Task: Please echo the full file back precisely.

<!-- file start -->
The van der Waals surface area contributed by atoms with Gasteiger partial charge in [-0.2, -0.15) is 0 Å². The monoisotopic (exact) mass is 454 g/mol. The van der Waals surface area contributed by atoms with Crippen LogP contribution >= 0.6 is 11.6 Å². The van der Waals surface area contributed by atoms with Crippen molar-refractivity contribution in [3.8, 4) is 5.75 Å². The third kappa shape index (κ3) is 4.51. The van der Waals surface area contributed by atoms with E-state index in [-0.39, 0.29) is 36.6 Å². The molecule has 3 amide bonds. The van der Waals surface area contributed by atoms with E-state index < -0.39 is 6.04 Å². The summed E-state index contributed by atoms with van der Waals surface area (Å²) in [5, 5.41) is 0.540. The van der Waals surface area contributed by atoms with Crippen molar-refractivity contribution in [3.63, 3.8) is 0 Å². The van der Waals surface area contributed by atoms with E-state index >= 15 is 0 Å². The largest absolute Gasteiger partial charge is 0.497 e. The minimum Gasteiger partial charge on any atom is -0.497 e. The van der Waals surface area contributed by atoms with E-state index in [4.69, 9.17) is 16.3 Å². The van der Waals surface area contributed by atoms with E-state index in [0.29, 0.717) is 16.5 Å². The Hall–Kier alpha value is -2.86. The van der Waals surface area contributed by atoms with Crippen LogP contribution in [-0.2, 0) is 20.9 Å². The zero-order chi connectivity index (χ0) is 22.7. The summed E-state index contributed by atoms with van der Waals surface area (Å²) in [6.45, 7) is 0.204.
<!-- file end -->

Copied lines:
The van der Waals surface area contributed by atoms with Gasteiger partial charge in [-0.2, -0.15) is 0 Å². The monoisotopic (exact) mass is 454 g/mol. The van der Waals surface area contributed by atoms with Crippen LogP contribution >= 0.6 is 11.6 Å². The van der Waals surface area contributed by atoms with Crippen molar-refractivity contribution in [3.8, 4) is 5.75 Å². The third kappa shape index (κ3) is 4.51. The van der Waals surface area contributed by atoms with E-state index in [-0.39, 0.29) is 36.6 Å². The molecule has 3 amide bonds. The van der Waals surface area contributed by atoms with E-state index < -0.39 is 6.04 Å². The summed E-state index contributed by atoms with van der Waals surface area (Å²) in [5, 5.41) is 0.540. The van der Waals surface area contributed by atoms with Crippen molar-refractivity contribution in [3.63, 3.8) is 0 Å². The van der Waals surface area contributed by atoms with E-state index >= 15 is 0 Å². The largest absolute Gasteiger partial charge is 0.497 e. The minimum Gasteiger partial charge on any atom is -0.497 e. The van der Waals surface area contributed by atoms with E-state index in [4.69, 9.17) is 16.3 Å². The van der Waals surface area contributed by atoms with E-state index in [0.29, 0.717) is 16.5 Å². The Hall–Kier alpha value is -2.86. The van der Waals surface area contributed by atoms with Crippen LogP contribution in [-0.2, 0) is 20.9 Å². The zero-order chi connectivity index (χ0) is 22.7. The summed E-state index contributed by atoms with van der Waals surface area (Å²) in [6.45, 7) is 0.204.